New York, state in the northeastern United States bordering Canada to the west; 141,000 km2, 19.5 million population (2011), of which 16% are black. Capital: Albany. Joined the Constitution in 1788 as the 11th state. Nickname: The Empire State.
- COUNTRYAAH.COM: Lists all counties and parishes of New York in alphabetical order. Covers county profile and biggest counties by population in the state of New York.
New York has in the 1900’s. has been the second largest immigrant state in the United States, surpassed only by California. Unlike California and Texas, which both have a larger population, growth has stagnated from approximately 1970, when the emigration of especially many whites to Florida and other southern states has more than offset a new, large wave of immigration from Asia, the Caribbean and Eastern Europe. The city of New York City (NYC) is with 8.1 million residents the dominant center. The rest of the population lives mainly in the cities along the transportation corridor that follows the Hudson and Mohawk River valleys from NYC in the SE via Albany in the north to Rochester and Buffalo on the Great Lakes in West. The line is very busy, especially of cars, but also on trains and ships, and 4/5 of the population in NY live here.
With a GDP of over 500 billion. dollars, New York’s economy is so large that in the United States it is surpassed only by California and in the rest of the world only by quite a few countries. All economic sectors are represented, but especially banking and insurance business as well as industry, transport, trade, tourism and service are highly ranked. The same is true of the research and education sector, which counts a large number of private universities and colleges in addition to SUNY (State University of New York) with departments in most major cities.
Like the economy in general, industry is broadly composed. Since World War II, the heavy industry (iron and steel industry, etc.) has declined, while various high-tech industries since the 1980’s have had a significant growth due to e.g. federal and foreign investment (Japan, Germany, Canada). The largest industries include the graphics industry, the electronics and computer industry, and the aerospace industry; in addition, there is a large production of industrial machinery, clothing, leisure equipment, pharmaceuticals and chemicals. In NYC’s northern suburbs are the headquarters for IBM, Texaco and PepsiCo, while one of the largest corporations outside the metropolitan area is Eastman Kodak in Rochester.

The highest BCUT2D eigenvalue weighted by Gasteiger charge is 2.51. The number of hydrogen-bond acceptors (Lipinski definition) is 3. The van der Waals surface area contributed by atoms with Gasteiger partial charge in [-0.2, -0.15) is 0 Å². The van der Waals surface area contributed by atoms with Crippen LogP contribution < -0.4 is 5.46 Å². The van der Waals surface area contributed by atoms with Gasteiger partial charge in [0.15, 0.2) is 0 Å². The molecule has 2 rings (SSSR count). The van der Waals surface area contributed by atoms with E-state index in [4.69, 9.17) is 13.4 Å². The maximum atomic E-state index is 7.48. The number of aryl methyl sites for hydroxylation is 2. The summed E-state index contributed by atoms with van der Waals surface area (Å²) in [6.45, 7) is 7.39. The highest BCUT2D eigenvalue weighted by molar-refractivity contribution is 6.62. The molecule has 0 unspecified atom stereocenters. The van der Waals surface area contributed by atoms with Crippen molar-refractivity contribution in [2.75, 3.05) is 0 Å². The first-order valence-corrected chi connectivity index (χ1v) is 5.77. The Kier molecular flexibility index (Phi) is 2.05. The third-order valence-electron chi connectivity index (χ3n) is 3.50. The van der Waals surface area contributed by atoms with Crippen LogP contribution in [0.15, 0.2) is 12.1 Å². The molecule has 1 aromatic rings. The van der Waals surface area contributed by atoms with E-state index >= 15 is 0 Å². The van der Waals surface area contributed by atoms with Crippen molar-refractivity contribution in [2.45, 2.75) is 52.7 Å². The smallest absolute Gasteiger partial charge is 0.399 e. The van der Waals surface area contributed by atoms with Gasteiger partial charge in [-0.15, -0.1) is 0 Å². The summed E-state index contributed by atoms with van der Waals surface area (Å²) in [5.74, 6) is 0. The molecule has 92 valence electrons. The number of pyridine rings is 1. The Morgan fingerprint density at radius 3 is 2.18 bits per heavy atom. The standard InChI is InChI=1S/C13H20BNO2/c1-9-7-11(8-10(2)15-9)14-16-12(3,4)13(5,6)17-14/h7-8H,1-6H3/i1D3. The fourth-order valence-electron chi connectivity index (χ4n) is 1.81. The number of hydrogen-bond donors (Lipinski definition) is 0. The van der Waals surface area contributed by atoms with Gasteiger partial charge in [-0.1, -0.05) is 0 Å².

54% of the area is covered by forests, but the wood industry is of little importance. The woodlands, found mainly in the Adirondack Mountains in the north and the south of the Catskill Mountains (west of the Hudson River), are popular excursions. Near the highest point, Mt. Marcy (1629 m), is located Lake Placid, which in 1932 and 1980 hosted the Winter Olympics. Agriculture occupies almost 30% of the area and is dominated by dairy farming as well as fruit growing and horticulture. In addition, there is a growing wine production on the eastern Long Island and in the scenic Finger Lakes region of the western highlands (part of the Appalachians). The climate is rainy and continental with great variations from north to south. Biggest tourist destination outside of NYC is Niagara Falls.
2% of US wine is produced in New York. Production takes place on Long Island and on the mainland in The Finger Lakes region. The main grapes are chardonnay for the white wines and cabernet sauvignon and merlot for the red ones. The wines are in demand in the city of New York, and the prices are quite high. The best wines are of good quality. See also USA (wine).
- AbbreviationFinder: Provides a list of all acronyms in alphabetic order for New York. Also includes state overview, population statistics as well as cities and towns belong to New York.
In 1609, Henry Hudson explored for the Dutch the river named after him, where in 1624-26 they established the colonies of Fort Orange (Albany) and Nieuw Amsterdam; the latter was conquered by the English in 1664 and renamed New York. As part of the Anglo-French rivalry, the English colonists entered into an alliance with the Iroquois League against France in 1692. But also in the relationship with the mother country conflicts arose when from the beginning of 1700-t. was growing aversion in America to the English tax levy, and in the 1760’s New York became the leader in this protest. The Provincial Congress declared New York independent in 1776, and even though the city of New York during the American Revolution was occupied by the British, the state was one of the strongest bastions of the rebels. In 1797, the capital was moved from New York to Albany, and with the opening of the Erie Canal in 1825 and the expansion of the railroads in the 1840’s, developments in the less accessible northern and western parts of the state were alienated.